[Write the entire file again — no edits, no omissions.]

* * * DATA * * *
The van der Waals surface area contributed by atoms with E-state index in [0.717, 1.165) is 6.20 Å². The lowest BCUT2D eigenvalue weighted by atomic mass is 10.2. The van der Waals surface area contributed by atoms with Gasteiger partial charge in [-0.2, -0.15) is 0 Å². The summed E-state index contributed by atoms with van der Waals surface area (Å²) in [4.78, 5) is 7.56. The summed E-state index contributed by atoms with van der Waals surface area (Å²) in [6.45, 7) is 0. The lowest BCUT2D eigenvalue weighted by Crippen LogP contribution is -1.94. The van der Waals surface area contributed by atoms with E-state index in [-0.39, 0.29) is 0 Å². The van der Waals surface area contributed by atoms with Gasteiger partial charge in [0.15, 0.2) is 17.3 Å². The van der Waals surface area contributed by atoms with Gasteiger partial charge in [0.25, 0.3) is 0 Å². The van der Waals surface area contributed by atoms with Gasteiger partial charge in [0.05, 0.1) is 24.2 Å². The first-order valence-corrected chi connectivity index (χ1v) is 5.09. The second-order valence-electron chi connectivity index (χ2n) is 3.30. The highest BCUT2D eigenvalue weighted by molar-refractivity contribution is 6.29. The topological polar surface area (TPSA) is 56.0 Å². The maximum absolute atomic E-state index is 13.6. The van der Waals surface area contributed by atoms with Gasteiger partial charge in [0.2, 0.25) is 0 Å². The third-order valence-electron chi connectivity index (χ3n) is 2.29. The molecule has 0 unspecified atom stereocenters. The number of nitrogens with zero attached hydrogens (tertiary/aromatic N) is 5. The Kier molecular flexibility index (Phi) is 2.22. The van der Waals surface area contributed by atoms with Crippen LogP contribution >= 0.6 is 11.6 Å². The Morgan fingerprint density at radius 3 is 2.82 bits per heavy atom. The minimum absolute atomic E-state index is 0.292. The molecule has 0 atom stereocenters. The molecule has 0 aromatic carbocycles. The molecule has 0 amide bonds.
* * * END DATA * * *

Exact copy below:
The van der Waals surface area contributed by atoms with E-state index in [0.717, 1.165) is 6.20 Å². The lowest BCUT2D eigenvalue weighted by atomic mass is 10.2. The van der Waals surface area contributed by atoms with Gasteiger partial charge in [-0.2, -0.15) is 0 Å². The summed E-state index contributed by atoms with van der Waals surface area (Å²) in [4.78, 5) is 7.56. The summed E-state index contributed by atoms with van der Waals surface area (Å²) in [6.45, 7) is 0. The lowest BCUT2D eigenvalue weighted by Crippen LogP contribution is -1.94. The van der Waals surface area contributed by atoms with E-state index in [-0.39, 0.29) is 0 Å². The van der Waals surface area contributed by atoms with Gasteiger partial charge in [0.15, 0.2) is 17.3 Å². The van der Waals surface area contributed by atoms with Gasteiger partial charge in [0.25, 0.3) is 0 Å². The van der Waals surface area contributed by atoms with Gasteiger partial charge in [0.05, 0.1) is 24.2 Å². The first-order valence-corrected chi connectivity index (χ1v) is 5.09. The second-order valence-electron chi connectivity index (χ2n) is 3.30. The highest BCUT2D eigenvalue weighted by molar-refractivity contribution is 6.29. The topological polar surface area (TPSA) is 56.0 Å². The maximum absolute atomic E-state index is 13.6. The van der Waals surface area contributed by atoms with Gasteiger partial charge in [0.2, 0.25) is 0 Å². The third-order valence-electron chi connectivity index (χ3n) is 2.29. The molecule has 0 unspecified atom stereocenters. The number of nitrogens with zero attached hydrogens (tertiary/aromatic N) is 5. The Kier molecular flexibility index (Phi) is 2.22. The van der Waals surface area contributed by atoms with Crippen LogP contribution >= 0.6 is 11.6 Å². The Morgan fingerprint density at radius 3 is 2.82 bits per heavy atom. The minimum absolute atomic E-state index is 0.292. The molecule has 0 atom stereocenters. The molecule has 0 aromatic carbocycles. The molecule has 0 amide bonds.